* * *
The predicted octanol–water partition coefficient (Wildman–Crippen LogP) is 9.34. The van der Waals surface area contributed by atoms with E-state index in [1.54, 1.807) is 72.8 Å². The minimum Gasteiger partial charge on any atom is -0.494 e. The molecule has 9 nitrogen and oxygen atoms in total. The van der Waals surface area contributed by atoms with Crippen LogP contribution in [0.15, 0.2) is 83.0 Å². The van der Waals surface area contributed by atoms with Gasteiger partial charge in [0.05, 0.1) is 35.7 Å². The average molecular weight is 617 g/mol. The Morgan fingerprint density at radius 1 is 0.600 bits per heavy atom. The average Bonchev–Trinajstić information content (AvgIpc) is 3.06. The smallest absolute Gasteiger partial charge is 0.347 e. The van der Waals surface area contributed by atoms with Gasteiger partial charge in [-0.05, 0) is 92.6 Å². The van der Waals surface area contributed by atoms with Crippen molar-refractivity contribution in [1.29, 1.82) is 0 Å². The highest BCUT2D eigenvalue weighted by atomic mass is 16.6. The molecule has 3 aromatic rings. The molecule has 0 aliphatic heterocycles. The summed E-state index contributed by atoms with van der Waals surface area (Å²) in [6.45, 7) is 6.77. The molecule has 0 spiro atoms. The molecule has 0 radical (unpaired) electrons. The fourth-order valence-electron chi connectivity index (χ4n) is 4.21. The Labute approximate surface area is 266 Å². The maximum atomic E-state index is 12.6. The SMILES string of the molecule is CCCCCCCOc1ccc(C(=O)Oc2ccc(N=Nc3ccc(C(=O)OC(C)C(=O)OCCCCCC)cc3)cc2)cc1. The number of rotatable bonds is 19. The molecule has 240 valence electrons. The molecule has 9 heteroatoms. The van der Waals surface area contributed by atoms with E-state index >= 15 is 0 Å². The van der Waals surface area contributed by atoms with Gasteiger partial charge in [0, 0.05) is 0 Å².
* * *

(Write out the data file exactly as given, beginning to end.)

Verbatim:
The predicted octanol–water partition coefficient (Wildman–Crippen LogP) is 9.34. The van der Waals surface area contributed by atoms with E-state index in [1.54, 1.807) is 72.8 Å². The minimum Gasteiger partial charge on any atom is -0.494 e. The molecule has 9 nitrogen and oxygen atoms in total. The van der Waals surface area contributed by atoms with Crippen LogP contribution in [0.15, 0.2) is 83.0 Å². The van der Waals surface area contributed by atoms with Gasteiger partial charge in [0.05, 0.1) is 35.7 Å². The average molecular weight is 617 g/mol. The Morgan fingerprint density at radius 1 is 0.600 bits per heavy atom. The average Bonchev–Trinajstić information content (AvgIpc) is 3.06. The smallest absolute Gasteiger partial charge is 0.347 e. The van der Waals surface area contributed by atoms with Gasteiger partial charge in [-0.05, 0) is 92.6 Å². The van der Waals surface area contributed by atoms with Crippen molar-refractivity contribution in [1.29, 1.82) is 0 Å². The highest BCUT2D eigenvalue weighted by atomic mass is 16.6. The molecule has 3 aromatic rings. The molecule has 0 aliphatic heterocycles. The summed E-state index contributed by atoms with van der Waals surface area (Å²) in [6.45, 7) is 6.77. The molecule has 0 spiro atoms. The molecule has 0 radical (unpaired) electrons. The fourth-order valence-electron chi connectivity index (χ4n) is 4.21. The Labute approximate surface area is 266 Å². The maximum atomic E-state index is 12.6. The SMILES string of the molecule is CCCCCCCOc1ccc(C(=O)Oc2ccc(N=Nc3ccc(C(=O)OC(C)C(=O)OCCCCCC)cc3)cc2)cc1. The number of rotatable bonds is 19. The molecule has 240 valence electrons. The molecule has 9 heteroatoms. The van der Waals surface area contributed by atoms with E-state index >= 15 is 0 Å². The van der Waals surface area contributed by atoms with Gasteiger partial charge in [0, 0.05) is 0 Å².